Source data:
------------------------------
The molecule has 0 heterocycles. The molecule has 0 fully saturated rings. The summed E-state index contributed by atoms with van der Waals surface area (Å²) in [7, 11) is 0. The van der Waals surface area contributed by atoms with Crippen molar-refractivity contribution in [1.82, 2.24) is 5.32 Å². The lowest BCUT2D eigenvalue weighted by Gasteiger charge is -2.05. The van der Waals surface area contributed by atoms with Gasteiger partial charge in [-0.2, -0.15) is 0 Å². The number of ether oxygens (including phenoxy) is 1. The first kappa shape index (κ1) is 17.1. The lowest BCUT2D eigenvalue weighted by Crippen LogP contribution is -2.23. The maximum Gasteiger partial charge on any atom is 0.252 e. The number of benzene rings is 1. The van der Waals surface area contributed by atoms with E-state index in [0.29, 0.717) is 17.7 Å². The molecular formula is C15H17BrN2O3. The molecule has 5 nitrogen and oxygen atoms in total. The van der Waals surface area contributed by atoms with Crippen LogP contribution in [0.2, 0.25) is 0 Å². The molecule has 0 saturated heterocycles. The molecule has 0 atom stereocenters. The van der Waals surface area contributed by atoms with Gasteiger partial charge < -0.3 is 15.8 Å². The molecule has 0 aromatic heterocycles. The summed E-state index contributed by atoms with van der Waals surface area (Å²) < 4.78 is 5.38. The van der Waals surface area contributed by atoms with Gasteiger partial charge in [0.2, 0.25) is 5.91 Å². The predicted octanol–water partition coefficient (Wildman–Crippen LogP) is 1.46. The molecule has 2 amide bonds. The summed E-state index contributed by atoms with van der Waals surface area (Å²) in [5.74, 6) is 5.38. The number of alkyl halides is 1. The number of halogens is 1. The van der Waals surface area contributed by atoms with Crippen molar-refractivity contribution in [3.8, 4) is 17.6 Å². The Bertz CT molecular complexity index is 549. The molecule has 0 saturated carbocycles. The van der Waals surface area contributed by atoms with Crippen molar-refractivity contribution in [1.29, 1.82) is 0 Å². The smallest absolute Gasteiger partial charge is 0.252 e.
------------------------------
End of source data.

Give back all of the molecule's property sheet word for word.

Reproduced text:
The molecule has 0 heterocycles. The molecule has 0 fully saturated rings. The summed E-state index contributed by atoms with van der Waals surface area (Å²) in [7, 11) is 0. The van der Waals surface area contributed by atoms with Crippen molar-refractivity contribution in [1.82, 2.24) is 5.32 Å². The lowest BCUT2D eigenvalue weighted by Gasteiger charge is -2.05. The van der Waals surface area contributed by atoms with Gasteiger partial charge in [-0.2, -0.15) is 0 Å². The number of ether oxygens (including phenoxy) is 1. The first kappa shape index (κ1) is 17.1. The lowest BCUT2D eigenvalue weighted by Crippen LogP contribution is -2.23. The maximum Gasteiger partial charge on any atom is 0.252 e. The number of benzene rings is 1. The van der Waals surface area contributed by atoms with E-state index in [0.29, 0.717) is 17.7 Å². The molecular formula is C15H17BrN2O3. The molecule has 5 nitrogen and oxygen atoms in total. The van der Waals surface area contributed by atoms with Crippen LogP contribution in [0.2, 0.25) is 0 Å². The molecule has 0 saturated heterocycles. The molecule has 0 atom stereocenters. The van der Waals surface area contributed by atoms with Gasteiger partial charge < -0.3 is 15.8 Å². The molecule has 0 aromatic heterocycles. The summed E-state index contributed by atoms with van der Waals surface area (Å²) < 4.78 is 5.38. The van der Waals surface area contributed by atoms with Gasteiger partial charge in [0.2, 0.25) is 5.91 Å². The predicted octanol–water partition coefficient (Wildman–Crippen LogP) is 1.46. The molecule has 2 amide bonds. The summed E-state index contributed by atoms with van der Waals surface area (Å²) in [5.74, 6) is 5.38. The number of alkyl halides is 1. The number of halogens is 1. The van der Waals surface area contributed by atoms with Crippen molar-refractivity contribution in [3.8, 4) is 17.6 Å². The Bertz CT molecular complexity index is 549. The molecule has 0 saturated carbocycles. The van der Waals surface area contributed by atoms with Crippen molar-refractivity contribution in [1.29, 1.82) is 0 Å². The smallest absolute Gasteiger partial charge is 0.252 e.